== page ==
Ball Don't Lie

The NBA has added two female referees to its leaguewide crew

Kelly Dwyer
Ball Don't Lie

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Lauren Holtkamp (left) and Brenda Pantoja (right; courtesy Getty Images and the AP)

(Update: The NBA announced that the referees mentioned in this piece are not full-time referees, just on assignments for now. This still doesn't take away from the tone of the column, though, and our take on the NBA's approach to announcing the additions to staff.)

Quietly, without any fanfare or so much as a press release on the league's main or media website, the NBA introduced two more female referees to its 70-person referee crew for the 2012-13 season. Lauren Holtkamp worked Friday night's Chicago Bulls triumph over the Cleveland Cavaliers, and Brenda Pantoja was part of the crew that oversaw Atlanta's win over Oklahoma City on Sunday. The two joined longtime vet Violet Palmer, and in a sign of just how times have changed since Palmer and former ref Dee Kantner joined the league in 1997, the NBA didn't even bother to type up a showy, self-congratulating announcement when Holtkamp and Pantoja were hired, or made their debuts.

The league just handed out promotions to two D-League veterans that it thought were worthy of an NBA gig. No bigs.

The anonymous nature of the hiring extended to the league's fan base, which is always a tweet or blog post away from turning something relatively innocuous into the NBA's Next Big Deal. Outside of their presence in the box scores linked to above, a short (and mostly unnoticed) blog post from the NBA.com's great longtime league follower Scott Howard-Cooper regarding their consideration from last July, and a short anecdote by the just-as-great Doug Smith of the Toronto Star, the hirings have been mostly overlooked. Heck, I watched just about all of the Cavs/Bulls game on Friday (with contact lenses in both eyes!) and didn't notice Holtcamp's presence until skimming the box scores later in the weekend.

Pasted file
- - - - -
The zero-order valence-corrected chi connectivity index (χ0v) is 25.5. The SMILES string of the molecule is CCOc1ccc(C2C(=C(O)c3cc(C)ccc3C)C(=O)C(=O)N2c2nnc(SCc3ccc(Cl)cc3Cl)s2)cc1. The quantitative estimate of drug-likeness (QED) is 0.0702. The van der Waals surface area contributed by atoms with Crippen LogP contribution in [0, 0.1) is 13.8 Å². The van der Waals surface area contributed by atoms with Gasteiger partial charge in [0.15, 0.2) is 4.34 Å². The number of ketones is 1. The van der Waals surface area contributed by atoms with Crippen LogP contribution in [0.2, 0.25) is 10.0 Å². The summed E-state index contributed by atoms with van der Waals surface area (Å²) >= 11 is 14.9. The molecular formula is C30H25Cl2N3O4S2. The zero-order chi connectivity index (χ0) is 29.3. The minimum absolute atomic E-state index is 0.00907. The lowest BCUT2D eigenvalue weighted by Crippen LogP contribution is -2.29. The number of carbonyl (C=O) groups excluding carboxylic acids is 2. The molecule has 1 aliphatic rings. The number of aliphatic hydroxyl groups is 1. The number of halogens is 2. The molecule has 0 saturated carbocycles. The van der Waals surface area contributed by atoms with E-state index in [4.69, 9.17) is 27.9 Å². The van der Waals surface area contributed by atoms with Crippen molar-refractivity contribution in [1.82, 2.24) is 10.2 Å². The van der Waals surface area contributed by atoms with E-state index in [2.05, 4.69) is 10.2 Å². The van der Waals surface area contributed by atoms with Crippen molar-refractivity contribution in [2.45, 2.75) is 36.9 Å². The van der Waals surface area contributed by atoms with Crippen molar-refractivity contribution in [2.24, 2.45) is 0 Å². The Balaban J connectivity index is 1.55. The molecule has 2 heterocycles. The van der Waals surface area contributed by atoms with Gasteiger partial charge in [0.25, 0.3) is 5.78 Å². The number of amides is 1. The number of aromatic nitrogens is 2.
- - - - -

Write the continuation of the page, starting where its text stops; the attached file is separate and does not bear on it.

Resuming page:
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Good news throughout, but we should point out that the mere mention of Violet Palmer's name is sure to put both Holtkamp and Pantoja on iffy standing with the slower-thinking members of the NBA's fandom, initially at least.

Palmer is not a good NBA referee, but because she was a groundbreaker in joining the league with Kantner back in 1997, she has unfortunately become the NBA's most celebrated bad referee. Even more visible types like Joey Crawford and Dick Bavetta — though loathed in many fan circles — are grudgingly acknowledged as fine referees by grumbling NBA fans even after being shouted down as bums just a second before. Palmer is not the worst referee by any stretch, but her visibility, novelty, and growing amount of dodgy calls in the presence of 30 NBA fan bases has won the movement its fair share of detractors.

Of course, this isn't really a "movement." This is just an acknowledgement by the NBA that Holtkamp and Pantoja are ready for the job. And, based on the (non) reaction in NBA circles during the Bulls and Hawks wins over their opening weekend, it appears as if they've adapted nicely so far during their rookie season.

And credit the NBA, no stranger to patting itself on the back, for treating the hiring as a non-story. We're treating their non-story as a story, as we now resume our regularly scheduled heckling from afar.

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